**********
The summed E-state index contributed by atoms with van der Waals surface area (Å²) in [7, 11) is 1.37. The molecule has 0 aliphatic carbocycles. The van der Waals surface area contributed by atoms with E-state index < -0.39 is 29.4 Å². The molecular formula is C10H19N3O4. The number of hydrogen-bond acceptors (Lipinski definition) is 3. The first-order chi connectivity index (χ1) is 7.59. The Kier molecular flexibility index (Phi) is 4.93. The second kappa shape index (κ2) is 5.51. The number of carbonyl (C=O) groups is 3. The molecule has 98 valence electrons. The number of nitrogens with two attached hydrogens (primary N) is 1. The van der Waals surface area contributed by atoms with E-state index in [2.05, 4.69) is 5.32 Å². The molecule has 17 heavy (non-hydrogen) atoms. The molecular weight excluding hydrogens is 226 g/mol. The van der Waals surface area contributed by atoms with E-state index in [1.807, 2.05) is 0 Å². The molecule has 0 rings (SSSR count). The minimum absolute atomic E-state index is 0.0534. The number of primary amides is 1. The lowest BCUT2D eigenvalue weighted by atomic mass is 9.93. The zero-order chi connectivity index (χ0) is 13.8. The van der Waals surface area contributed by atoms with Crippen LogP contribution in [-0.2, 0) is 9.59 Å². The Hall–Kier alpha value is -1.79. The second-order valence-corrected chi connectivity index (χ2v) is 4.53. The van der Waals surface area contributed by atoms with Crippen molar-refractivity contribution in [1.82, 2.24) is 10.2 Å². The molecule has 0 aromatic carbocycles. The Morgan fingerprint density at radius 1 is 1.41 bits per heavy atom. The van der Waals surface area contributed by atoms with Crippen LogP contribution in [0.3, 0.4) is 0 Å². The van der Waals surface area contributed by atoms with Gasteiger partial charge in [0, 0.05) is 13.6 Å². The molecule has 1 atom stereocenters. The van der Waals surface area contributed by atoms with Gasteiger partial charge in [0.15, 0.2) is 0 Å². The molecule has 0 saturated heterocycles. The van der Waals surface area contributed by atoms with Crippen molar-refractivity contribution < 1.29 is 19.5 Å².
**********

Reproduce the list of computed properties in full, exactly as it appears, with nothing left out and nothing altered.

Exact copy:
The summed E-state index contributed by atoms with van der Waals surface area (Å²) in [7, 11) is 1.37. The molecule has 0 aliphatic carbocycles. The van der Waals surface area contributed by atoms with E-state index < -0.39 is 29.4 Å². The molecular formula is C10H19N3O4. The number of hydrogen-bond acceptors (Lipinski definition) is 3. The first-order chi connectivity index (χ1) is 7.59. The Kier molecular flexibility index (Phi) is 4.93. The second kappa shape index (κ2) is 5.51. The number of carbonyl (C=O) groups is 3. The molecule has 98 valence electrons. The number of nitrogens with two attached hydrogens (primary N) is 1. The van der Waals surface area contributed by atoms with E-state index in [2.05, 4.69) is 5.32 Å². The molecule has 17 heavy (non-hydrogen) atoms. The molecular weight excluding hydrogens is 226 g/mol. The van der Waals surface area contributed by atoms with E-state index in [1.807, 2.05) is 0 Å². The molecule has 0 rings (SSSR count). The minimum absolute atomic E-state index is 0.0534. The number of primary amides is 1. The lowest BCUT2D eigenvalue weighted by atomic mass is 9.93. The zero-order chi connectivity index (χ0) is 13.8. The van der Waals surface area contributed by atoms with Crippen LogP contribution in [-0.2, 0) is 9.59 Å². The Hall–Kier alpha value is -1.79. The second-order valence-corrected chi connectivity index (χ2v) is 4.53. The van der Waals surface area contributed by atoms with Crippen molar-refractivity contribution in [1.82, 2.24) is 10.2 Å². The molecule has 0 aromatic carbocycles. The Morgan fingerprint density at radius 1 is 1.41 bits per heavy atom. The van der Waals surface area contributed by atoms with Crippen LogP contribution in [0.3, 0.4) is 0 Å². The van der Waals surface area contributed by atoms with Gasteiger partial charge in [0, 0.05) is 13.6 Å². The molecule has 1 atom stereocenters. The van der Waals surface area contributed by atoms with Gasteiger partial charge in [0.15, 0.2) is 0 Å². The molecule has 0 saturated heterocycles. The van der Waals surface area contributed by atoms with Crippen molar-refractivity contribution < 1.29 is 19.5 Å².